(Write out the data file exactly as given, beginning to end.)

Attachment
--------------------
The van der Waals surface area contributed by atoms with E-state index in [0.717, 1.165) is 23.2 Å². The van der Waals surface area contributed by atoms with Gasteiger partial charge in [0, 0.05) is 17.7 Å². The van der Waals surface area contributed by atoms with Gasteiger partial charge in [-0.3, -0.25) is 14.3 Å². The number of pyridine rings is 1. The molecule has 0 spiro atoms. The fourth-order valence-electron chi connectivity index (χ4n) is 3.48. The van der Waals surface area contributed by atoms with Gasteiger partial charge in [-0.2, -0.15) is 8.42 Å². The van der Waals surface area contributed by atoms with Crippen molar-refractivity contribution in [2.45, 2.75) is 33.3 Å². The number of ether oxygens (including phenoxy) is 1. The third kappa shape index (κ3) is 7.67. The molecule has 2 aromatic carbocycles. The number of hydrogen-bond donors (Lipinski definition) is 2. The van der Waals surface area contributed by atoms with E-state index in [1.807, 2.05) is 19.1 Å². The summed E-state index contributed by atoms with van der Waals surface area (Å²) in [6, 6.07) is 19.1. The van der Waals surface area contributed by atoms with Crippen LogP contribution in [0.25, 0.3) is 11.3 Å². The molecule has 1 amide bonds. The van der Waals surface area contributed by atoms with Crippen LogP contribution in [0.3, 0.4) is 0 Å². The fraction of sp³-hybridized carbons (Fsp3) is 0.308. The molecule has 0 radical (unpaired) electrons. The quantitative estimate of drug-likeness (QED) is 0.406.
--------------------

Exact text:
The van der Waals surface area contributed by atoms with E-state index in [0.717, 1.165) is 23.2 Å². The van der Waals surface area contributed by atoms with Gasteiger partial charge in [0, 0.05) is 17.7 Å². The van der Waals surface area contributed by atoms with Gasteiger partial charge in [-0.3, -0.25) is 14.3 Å². The number of pyridine rings is 1. The molecule has 0 spiro atoms. The fourth-order valence-electron chi connectivity index (χ4n) is 3.48. The van der Waals surface area contributed by atoms with Gasteiger partial charge in [-0.2, -0.15) is 8.42 Å². The van der Waals surface area contributed by atoms with Crippen molar-refractivity contribution in [2.45, 2.75) is 33.3 Å². The number of ether oxygens (including phenoxy) is 1. The third kappa shape index (κ3) is 7.67. The molecule has 2 aromatic carbocycles. The number of hydrogen-bond donors (Lipinski definition) is 2. The van der Waals surface area contributed by atoms with E-state index in [1.807, 2.05) is 19.1 Å². The summed E-state index contributed by atoms with van der Waals surface area (Å²) in [6, 6.07) is 19.1. The van der Waals surface area contributed by atoms with Crippen LogP contribution in [0.25, 0.3) is 11.3 Å². The molecule has 1 amide bonds. The van der Waals surface area contributed by atoms with Crippen LogP contribution in [0.3, 0.4) is 0 Å². The fraction of sp³-hybridized carbons (Fsp3) is 0.308. The molecule has 0 radical (unpaired) electrons. The quantitative estimate of drug-likeness (QED) is 0.406.